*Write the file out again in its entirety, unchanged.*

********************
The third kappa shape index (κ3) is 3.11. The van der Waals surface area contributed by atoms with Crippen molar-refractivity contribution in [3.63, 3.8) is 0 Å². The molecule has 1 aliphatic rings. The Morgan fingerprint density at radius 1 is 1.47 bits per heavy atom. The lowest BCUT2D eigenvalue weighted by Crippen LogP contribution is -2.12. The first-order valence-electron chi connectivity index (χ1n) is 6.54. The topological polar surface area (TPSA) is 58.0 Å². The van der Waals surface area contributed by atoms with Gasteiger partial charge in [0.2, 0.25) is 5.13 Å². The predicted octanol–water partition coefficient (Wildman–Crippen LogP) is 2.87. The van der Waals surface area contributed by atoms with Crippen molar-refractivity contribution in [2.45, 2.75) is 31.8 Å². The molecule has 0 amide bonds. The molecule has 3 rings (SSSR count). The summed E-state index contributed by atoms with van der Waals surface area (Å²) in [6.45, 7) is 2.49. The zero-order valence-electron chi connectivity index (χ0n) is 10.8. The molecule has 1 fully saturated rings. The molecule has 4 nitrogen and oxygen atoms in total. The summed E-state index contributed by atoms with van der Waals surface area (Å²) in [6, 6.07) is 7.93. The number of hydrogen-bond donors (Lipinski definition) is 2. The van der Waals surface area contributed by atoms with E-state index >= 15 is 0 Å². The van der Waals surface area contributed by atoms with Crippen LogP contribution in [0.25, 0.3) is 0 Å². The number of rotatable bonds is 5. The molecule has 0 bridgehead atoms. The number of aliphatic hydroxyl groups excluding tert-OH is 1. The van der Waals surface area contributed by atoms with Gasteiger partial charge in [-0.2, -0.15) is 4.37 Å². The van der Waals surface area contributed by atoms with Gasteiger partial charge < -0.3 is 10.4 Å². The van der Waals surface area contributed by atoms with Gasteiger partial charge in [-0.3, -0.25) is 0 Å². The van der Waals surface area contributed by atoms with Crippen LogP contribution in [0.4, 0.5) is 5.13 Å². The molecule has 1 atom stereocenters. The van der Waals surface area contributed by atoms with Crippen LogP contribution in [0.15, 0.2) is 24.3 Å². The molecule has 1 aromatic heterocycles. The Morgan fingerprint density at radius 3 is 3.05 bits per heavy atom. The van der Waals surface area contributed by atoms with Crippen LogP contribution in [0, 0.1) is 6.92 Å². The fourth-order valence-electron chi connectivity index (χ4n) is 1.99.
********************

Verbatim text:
The third kappa shape index (κ3) is 3.11. The van der Waals surface area contributed by atoms with Crippen molar-refractivity contribution in [3.63, 3.8) is 0 Å². The molecule has 1 aliphatic rings. The Morgan fingerprint density at radius 1 is 1.47 bits per heavy atom. The lowest BCUT2D eigenvalue weighted by Crippen LogP contribution is -2.12. The first-order valence-electron chi connectivity index (χ1n) is 6.54. The topological polar surface area (TPSA) is 58.0 Å². The van der Waals surface area contributed by atoms with Gasteiger partial charge in [0.2, 0.25) is 5.13 Å². The predicted octanol–water partition coefficient (Wildman–Crippen LogP) is 2.87. The van der Waals surface area contributed by atoms with Crippen molar-refractivity contribution in [2.45, 2.75) is 31.8 Å². The molecule has 0 amide bonds. The molecule has 3 rings (SSSR count). The summed E-state index contributed by atoms with van der Waals surface area (Å²) in [6.45, 7) is 2.49. The zero-order valence-electron chi connectivity index (χ0n) is 10.8. The molecule has 1 fully saturated rings. The molecule has 4 nitrogen and oxygen atoms in total. The summed E-state index contributed by atoms with van der Waals surface area (Å²) in [6, 6.07) is 7.93. The number of hydrogen-bond donors (Lipinski definition) is 2. The van der Waals surface area contributed by atoms with E-state index >= 15 is 0 Å². The van der Waals surface area contributed by atoms with Crippen LogP contribution in [0.25, 0.3) is 0 Å². The number of rotatable bonds is 5. The molecule has 0 bridgehead atoms. The number of aliphatic hydroxyl groups excluding tert-OH is 1. The van der Waals surface area contributed by atoms with Gasteiger partial charge in [-0.2, -0.15) is 4.37 Å². The van der Waals surface area contributed by atoms with Gasteiger partial charge < -0.3 is 10.4 Å². The van der Waals surface area contributed by atoms with Gasteiger partial charge in [-0.3, -0.25) is 0 Å². The van der Waals surface area contributed by atoms with Crippen LogP contribution in [0.4, 0.5) is 5.13 Å². The molecule has 1 atom stereocenters. The van der Waals surface area contributed by atoms with Crippen LogP contribution in [0.15, 0.2) is 24.3 Å². The molecule has 1 aromatic heterocycles. The Morgan fingerprint density at radius 3 is 3.05 bits per heavy atom. The van der Waals surface area contributed by atoms with Crippen LogP contribution in [0, 0.1) is 6.92 Å². The fourth-order valence-electron chi connectivity index (χ4n) is 1.99.